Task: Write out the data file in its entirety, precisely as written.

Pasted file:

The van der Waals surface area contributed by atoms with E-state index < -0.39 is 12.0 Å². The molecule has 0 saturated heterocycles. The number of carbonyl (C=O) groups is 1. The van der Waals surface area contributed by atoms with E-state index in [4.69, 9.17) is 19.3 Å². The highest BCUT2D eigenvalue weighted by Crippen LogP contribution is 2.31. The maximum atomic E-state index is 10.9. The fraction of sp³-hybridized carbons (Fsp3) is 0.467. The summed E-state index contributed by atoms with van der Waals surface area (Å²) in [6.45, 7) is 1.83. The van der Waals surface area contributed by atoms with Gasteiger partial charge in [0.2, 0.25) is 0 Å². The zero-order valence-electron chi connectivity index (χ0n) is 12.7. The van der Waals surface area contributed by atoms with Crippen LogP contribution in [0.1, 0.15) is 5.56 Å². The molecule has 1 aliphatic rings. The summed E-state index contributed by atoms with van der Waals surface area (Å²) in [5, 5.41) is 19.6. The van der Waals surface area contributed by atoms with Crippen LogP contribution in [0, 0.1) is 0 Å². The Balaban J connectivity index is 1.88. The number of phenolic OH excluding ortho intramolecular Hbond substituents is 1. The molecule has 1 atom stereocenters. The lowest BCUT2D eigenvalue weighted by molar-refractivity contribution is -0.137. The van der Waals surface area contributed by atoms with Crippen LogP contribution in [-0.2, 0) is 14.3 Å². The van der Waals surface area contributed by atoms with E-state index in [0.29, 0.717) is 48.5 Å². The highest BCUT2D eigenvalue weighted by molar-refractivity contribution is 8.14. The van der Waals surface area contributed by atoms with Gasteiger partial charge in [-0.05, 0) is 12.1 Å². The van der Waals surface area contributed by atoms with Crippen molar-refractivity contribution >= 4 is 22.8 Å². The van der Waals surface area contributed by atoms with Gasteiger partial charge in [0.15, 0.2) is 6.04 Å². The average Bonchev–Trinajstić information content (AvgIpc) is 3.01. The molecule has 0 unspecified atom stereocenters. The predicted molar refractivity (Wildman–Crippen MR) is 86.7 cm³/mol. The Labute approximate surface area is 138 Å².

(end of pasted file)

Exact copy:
The van der Waals surface area contributed by atoms with E-state index < -0.39 is 12.0 Å². The molecule has 0 saturated heterocycles. The number of carbonyl (C=O) groups is 1. The van der Waals surface area contributed by atoms with E-state index in [4.69, 9.17) is 19.3 Å². The highest BCUT2D eigenvalue weighted by Crippen LogP contribution is 2.31. The maximum atomic E-state index is 10.9. The fraction of sp³-hybridized carbons (Fsp3) is 0.467. The summed E-state index contributed by atoms with van der Waals surface area (Å²) in [6.45, 7) is 1.83. The van der Waals surface area contributed by atoms with Gasteiger partial charge in [0.2, 0.25) is 0 Å². The zero-order valence-electron chi connectivity index (χ0n) is 12.7. The van der Waals surface area contributed by atoms with Crippen LogP contribution in [0.1, 0.15) is 5.56 Å². The molecule has 1 aliphatic rings. The summed E-state index contributed by atoms with van der Waals surface area (Å²) in [5, 5.41) is 19.6. The van der Waals surface area contributed by atoms with Crippen LogP contribution in [0, 0.1) is 0 Å². The Balaban J connectivity index is 1.88. The number of phenolic OH excluding ortho intramolecular Hbond substituents is 1. The molecule has 1 atom stereocenters. The lowest BCUT2D eigenvalue weighted by molar-refractivity contribution is -0.137. The van der Waals surface area contributed by atoms with Crippen LogP contribution in [-0.2, 0) is 14.3 Å². The van der Waals surface area contributed by atoms with E-state index in [0.29, 0.717) is 48.5 Å². The highest BCUT2D eigenvalue weighted by molar-refractivity contribution is 8.14. The van der Waals surface area contributed by atoms with Gasteiger partial charge in [-0.05, 0) is 12.1 Å². The van der Waals surface area contributed by atoms with Crippen molar-refractivity contribution >= 4 is 22.8 Å². The van der Waals surface area contributed by atoms with Gasteiger partial charge in [0.15, 0.2) is 6.04 Å². The average Bonchev–Trinajstić information content (AvgIpc) is 3.01. The molecule has 0 unspecified atom stereocenters. The predicted molar refractivity (Wildman–Crippen MR) is 86.7 cm³/mol. The Labute approximate surface area is 138 Å².